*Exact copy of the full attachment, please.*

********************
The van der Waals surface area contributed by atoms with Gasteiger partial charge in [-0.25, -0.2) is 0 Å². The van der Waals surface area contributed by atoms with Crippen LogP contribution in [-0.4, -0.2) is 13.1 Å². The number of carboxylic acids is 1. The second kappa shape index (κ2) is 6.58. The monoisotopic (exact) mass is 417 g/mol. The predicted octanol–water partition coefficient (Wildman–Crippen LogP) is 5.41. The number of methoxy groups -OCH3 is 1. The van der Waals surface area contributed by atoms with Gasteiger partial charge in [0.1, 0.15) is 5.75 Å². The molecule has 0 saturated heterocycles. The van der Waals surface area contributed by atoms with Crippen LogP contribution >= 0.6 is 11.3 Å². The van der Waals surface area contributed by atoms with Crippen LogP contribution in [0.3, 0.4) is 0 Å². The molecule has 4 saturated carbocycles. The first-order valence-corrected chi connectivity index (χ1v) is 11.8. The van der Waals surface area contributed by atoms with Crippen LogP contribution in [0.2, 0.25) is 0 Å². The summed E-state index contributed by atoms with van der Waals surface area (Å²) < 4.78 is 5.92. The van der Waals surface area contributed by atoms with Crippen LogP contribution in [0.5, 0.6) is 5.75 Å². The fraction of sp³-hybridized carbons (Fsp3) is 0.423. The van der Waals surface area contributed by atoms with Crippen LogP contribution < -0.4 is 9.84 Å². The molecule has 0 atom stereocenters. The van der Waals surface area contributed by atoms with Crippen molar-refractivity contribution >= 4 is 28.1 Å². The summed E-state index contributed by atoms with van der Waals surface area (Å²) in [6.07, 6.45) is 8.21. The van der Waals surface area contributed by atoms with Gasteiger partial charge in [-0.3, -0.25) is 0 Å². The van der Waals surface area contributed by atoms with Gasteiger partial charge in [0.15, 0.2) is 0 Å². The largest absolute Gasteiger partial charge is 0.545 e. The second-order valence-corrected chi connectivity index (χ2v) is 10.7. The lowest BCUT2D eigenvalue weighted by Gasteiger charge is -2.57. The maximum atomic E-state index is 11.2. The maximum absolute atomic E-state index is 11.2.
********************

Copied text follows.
The van der Waals surface area contributed by atoms with Gasteiger partial charge in [-0.25, -0.2) is 0 Å². The van der Waals surface area contributed by atoms with Crippen LogP contribution in [-0.4, -0.2) is 13.1 Å². The number of carboxylic acids is 1. The second kappa shape index (κ2) is 6.58. The monoisotopic (exact) mass is 417 g/mol. The predicted octanol–water partition coefficient (Wildman–Crippen LogP) is 5.41. The number of methoxy groups -OCH3 is 1. The van der Waals surface area contributed by atoms with Gasteiger partial charge in [0.1, 0.15) is 5.75 Å². The molecule has 0 saturated heterocycles. The van der Waals surface area contributed by atoms with Crippen LogP contribution >= 0.6 is 11.3 Å². The van der Waals surface area contributed by atoms with Crippen LogP contribution in [0.3, 0.4) is 0 Å². The molecule has 4 saturated carbocycles. The first-order valence-corrected chi connectivity index (χ1v) is 11.8. The van der Waals surface area contributed by atoms with Crippen LogP contribution in [0.2, 0.25) is 0 Å². The summed E-state index contributed by atoms with van der Waals surface area (Å²) < 4.78 is 5.92. The van der Waals surface area contributed by atoms with Crippen LogP contribution in [0.5, 0.6) is 5.75 Å². The fraction of sp³-hybridized carbons (Fsp3) is 0.423. The van der Waals surface area contributed by atoms with Crippen LogP contribution < -0.4 is 9.84 Å². The molecule has 0 atom stereocenters. The van der Waals surface area contributed by atoms with Crippen molar-refractivity contribution >= 4 is 28.1 Å². The summed E-state index contributed by atoms with van der Waals surface area (Å²) in [6.07, 6.45) is 8.21. The van der Waals surface area contributed by atoms with Gasteiger partial charge in [-0.3, -0.25) is 0 Å². The van der Waals surface area contributed by atoms with Gasteiger partial charge in [0.15, 0.2) is 0 Å². The largest absolute Gasteiger partial charge is 0.545 e. The second-order valence-corrected chi connectivity index (χ2v) is 10.7. The lowest BCUT2D eigenvalue weighted by Gasteiger charge is -2.57. The maximum atomic E-state index is 11.2. The maximum absolute atomic E-state index is 11.2.